When I was a kid (many, many years ago), I couldn’t wait to get up on a summer morning and head to the golf course. We were fortunate our junior program had ample depth so there were always playing partners about. The professional staff encouraged us to play and ran interference when the course got busy. It wasn’t uncommon to play 36 holes a day. Many friendships and memories were formed during those days gone by.

I miss so many aspects from that wonderful time. If a sport could “lock you in” this one did. My friends and I dressed the part, displayed many of the mannerisms we watched on televised events and configured our set make up to mirror what the pros were carrying on tour. Headcovers, bags, shoes, putters, you name it, me or one of my comrades probably had it.

The other day I played Erin Hills Golf Club, the site of the 2017 US Open. A magnificent layout, the routing is spread over several hundred acres. It is said the walk covers nine miles. There are no carts so carry your own or hire a looper. Either way the experience is among the best in golf.

I opted to carry my clubs and save the caddy fee for lunch after our round. It is the sixth time I’ve toured “the Hills” and each round brings every aspect of golf to the day’s challenge. Yet even as special as it is, there are a few sounds missing from this modern day walk.

First there is the footwear. No more metal spikes and heavy leather shoes. I have five pairs of those relics in my basement and every once in awhile I’ll break them out with their retrofitted softspikes. But I miss the sound – the unmistakable rhythmic clicking of players walking across pavement, bridges, cart paths, or locker room floors. Yes, the sound fails to exist “through the green” but that distinctive sound was as much a part of the game as Wilson Staff DynaPowers and Spalding Dots. You couldn’t help but listen and contribute to the march.

Another sound I don’t hear as much is the clanking of irons as a player carries their bag on their shoulder. As a junior carrying a larger bag than today, it was easy to conjure a walking rhythm with my irons clanking in unison with my strides. It served as my game’s metronome. When I was playing well I would absorb myself in the sound and block out all of the destructive thoughts that plague most golfers.  In a way it kept me calm.  Eighteen holes of the conspicuous “clank”. In the natural surroundings the clank served as music to my ears.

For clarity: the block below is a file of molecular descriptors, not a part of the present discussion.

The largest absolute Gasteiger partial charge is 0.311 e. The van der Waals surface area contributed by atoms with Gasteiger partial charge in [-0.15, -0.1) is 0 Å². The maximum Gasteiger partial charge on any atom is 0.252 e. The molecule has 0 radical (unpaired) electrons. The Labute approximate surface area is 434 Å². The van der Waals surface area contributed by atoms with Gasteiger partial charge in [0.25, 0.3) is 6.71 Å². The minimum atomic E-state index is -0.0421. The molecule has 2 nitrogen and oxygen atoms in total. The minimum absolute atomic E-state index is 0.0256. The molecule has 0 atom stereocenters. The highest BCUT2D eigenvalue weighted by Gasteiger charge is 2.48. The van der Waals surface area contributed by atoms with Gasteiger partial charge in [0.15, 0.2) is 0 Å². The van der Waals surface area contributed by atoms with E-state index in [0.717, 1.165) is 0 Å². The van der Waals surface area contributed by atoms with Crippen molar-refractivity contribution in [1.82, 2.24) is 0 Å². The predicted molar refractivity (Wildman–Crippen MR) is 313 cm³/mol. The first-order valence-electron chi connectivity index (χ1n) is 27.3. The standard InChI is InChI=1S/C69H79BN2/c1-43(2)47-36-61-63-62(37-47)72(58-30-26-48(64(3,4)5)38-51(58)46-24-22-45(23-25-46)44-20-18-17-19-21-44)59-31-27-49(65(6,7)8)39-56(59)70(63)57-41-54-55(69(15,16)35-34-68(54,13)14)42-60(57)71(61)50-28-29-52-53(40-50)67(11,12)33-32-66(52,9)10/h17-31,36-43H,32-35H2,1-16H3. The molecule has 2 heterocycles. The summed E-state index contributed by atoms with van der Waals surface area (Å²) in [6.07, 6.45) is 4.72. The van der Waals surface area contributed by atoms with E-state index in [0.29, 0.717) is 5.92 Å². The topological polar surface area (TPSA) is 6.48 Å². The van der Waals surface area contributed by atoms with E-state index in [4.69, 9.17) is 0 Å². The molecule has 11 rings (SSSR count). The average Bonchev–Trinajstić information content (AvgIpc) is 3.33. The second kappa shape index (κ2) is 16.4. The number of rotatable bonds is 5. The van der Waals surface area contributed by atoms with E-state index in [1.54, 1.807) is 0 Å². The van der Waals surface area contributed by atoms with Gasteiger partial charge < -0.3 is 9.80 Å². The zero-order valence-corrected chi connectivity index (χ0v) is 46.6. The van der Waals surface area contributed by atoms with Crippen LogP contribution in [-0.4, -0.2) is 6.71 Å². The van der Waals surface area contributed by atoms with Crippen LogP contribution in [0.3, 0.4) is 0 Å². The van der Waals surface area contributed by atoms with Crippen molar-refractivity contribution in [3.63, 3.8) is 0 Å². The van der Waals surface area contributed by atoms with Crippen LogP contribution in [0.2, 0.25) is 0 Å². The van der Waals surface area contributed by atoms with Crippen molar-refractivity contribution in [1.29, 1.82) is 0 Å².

Lastly there is another click I miss. I doubt anything like it will ever by heard again. It is the sound of a wound balata golf ball meeting a persimmon wooden club. Not only has the sound disappeared, the feel that accompanies it is a thing of the past. Today the sounds emanating from hitting a ball are louder and metallic. The sound of a good shot has changed. It was identifiable back in the day but not so much now.

Walking the course this past week reignited those memories of the sounds from a different time. The game was the same but another generation has entered the playing field with technological advancements and training resulting in more distance, generic shots and an increase in injuries.

I miss my past. While it was the only one I had, I feel lucky to have played through the last days of the “persimmon era”. The golf ball maneuvered more easily. Courses weren’t stretched to ridiculous lengths demanding a smash mentality. It was a simpler game with simpler tools on courses that invited players rather dismissing them. However, it’s still about getting the ball in the hole, enjoying the outdoors and spending time with friends. Who knows, maybe I’ll discover some news sounds to accompany me around the course. I hope so but I’ll always remember the clicks and clanks I heard every time I was lucky enough to tee it up as a kid.